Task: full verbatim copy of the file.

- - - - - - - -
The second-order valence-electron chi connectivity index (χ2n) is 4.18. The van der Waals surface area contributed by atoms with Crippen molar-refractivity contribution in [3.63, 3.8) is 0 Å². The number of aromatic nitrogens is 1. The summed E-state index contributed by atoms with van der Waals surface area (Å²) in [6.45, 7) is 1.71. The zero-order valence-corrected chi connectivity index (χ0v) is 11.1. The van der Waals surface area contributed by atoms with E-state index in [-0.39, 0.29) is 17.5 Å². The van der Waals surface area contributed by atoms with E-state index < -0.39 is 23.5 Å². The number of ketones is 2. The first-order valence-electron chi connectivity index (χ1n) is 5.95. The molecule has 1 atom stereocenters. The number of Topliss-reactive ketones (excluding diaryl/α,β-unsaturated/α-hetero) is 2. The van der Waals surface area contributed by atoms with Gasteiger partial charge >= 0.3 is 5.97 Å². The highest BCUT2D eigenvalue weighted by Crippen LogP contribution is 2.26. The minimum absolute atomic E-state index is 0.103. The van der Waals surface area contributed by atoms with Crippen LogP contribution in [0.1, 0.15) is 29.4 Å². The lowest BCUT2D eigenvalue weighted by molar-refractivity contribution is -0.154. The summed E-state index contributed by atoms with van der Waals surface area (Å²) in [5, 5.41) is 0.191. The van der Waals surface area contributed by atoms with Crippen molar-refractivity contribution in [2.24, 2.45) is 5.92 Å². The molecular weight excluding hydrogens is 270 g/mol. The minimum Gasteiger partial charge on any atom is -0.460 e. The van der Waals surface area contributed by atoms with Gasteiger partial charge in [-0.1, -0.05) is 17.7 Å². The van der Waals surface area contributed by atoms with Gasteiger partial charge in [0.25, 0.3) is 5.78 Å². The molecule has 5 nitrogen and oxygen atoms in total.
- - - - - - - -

The second-order valence-electron chi connectivity index (χ2n) is 4.18. The van der Waals surface area contributed by atoms with Crippen molar-refractivity contribution in [3.63, 3.8) is 0 Å². The number of aromatic nitrogens is 1. The summed E-state index contributed by atoms with van der Waals surface area (Å²) in [6.45, 7) is 1.71. The zero-order valence-corrected chi connectivity index (χ0v) is 11.1. The van der Waals surface area contributed by atoms with E-state index in [-0.39, 0.29) is 17.5 Å². The van der Waals surface area contributed by atoms with E-state index < -0.39 is 23.5 Å². The number of ketones is 2. The first-order valence-electron chi connectivity index (χ1n) is 5.95. The molecule has 1 atom stereocenters. The number of Topliss-reactive ketones (excluding diaryl/α,β-unsaturated/α-hetero) is 2. The van der Waals surface area contributed by atoms with Gasteiger partial charge >= 0.3 is 5.97 Å². The highest BCUT2D eigenvalue weighted by Crippen LogP contribution is 2.26. The minimum absolute atomic E-state index is 0.103. The van der Waals surface area contributed by atoms with Crippen LogP contribution in [0.1, 0.15) is 29.4 Å². The lowest BCUT2D eigenvalue weighted by molar-refractivity contribution is -0.154. The summed E-state index contributed by atoms with van der Waals surface area (Å²) in [5, 5.41) is 0.191. The van der Waals surface area contributed by atoms with Crippen molar-refractivity contribution in [2.24, 2.45) is 5.92 Å². The molecular weight excluding hydrogens is 270 g/mol. The minimum Gasteiger partial charge on any atom is -0.460 e. The van der Waals surface area contributed by atoms with Gasteiger partial charge in [-0.1, -0.05) is 17.7 Å². The van der Waals surface area contributed by atoms with Gasteiger partial charge in [0.25, 0.3) is 5.78 Å². The molecule has 5 nitrogen and oxygen atoms in total.